Is the Circular Breathing a technique that is needed to know by a good Oboist?
Martin Schuring of Arizona State University music dept, and author of the book "Oboe Art and Method" writes:
Circular breathing is an essential part of oboe technique. Everyone who has learned the technique will never give it up. However, circular breathing is regarded with suspicion by some, who regard it as a virtuoso party trick that distorts the natural human qualities of music. So, it is important not to use it in that way. Circular breathing is not really intended to increase the distance between breathing points. Rather, it is a wonderful technique that can enhance playing and increase comfort. Increased comfort gives increased endurance, more stability, better tone quality, and less tension.
From that I would gather that many oboists do not learn the technique, and manage OK - but that advanced oboists find it very valuable.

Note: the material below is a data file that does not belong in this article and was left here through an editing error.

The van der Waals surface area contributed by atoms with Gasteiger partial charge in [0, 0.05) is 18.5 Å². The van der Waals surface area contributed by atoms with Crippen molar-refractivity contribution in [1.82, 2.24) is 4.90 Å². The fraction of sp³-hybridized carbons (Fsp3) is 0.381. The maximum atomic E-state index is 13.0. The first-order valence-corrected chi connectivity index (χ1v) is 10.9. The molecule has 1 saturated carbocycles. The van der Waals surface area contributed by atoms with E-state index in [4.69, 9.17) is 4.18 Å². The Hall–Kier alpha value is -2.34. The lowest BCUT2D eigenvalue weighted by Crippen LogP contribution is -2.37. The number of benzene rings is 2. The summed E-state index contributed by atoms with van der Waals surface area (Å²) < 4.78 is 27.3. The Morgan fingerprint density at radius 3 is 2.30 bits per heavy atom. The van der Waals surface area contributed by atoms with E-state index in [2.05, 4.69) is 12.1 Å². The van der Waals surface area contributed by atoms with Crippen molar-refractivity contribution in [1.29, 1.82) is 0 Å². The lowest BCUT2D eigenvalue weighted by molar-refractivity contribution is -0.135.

A properly played oboe uses very little air and rather high pressure. It's not uncommon for quite good players not using circular breathing to play wonderfully long, lyrically sculpted legato lines audibly ending up almost suffocated. It's not as much exhaling until the lungs are empty as it is holding your breath: they end with a gasp followed by sharp inhalation.
Most non-modern music has been written without circular breathing techniques in mind, so it can certainly be pulled off without. If you are doing a competitive audition, being able to forego the gasp and wheeze might make a more sovereign impression. So the professional oboist tends to try adding circular breathing to his capabilities.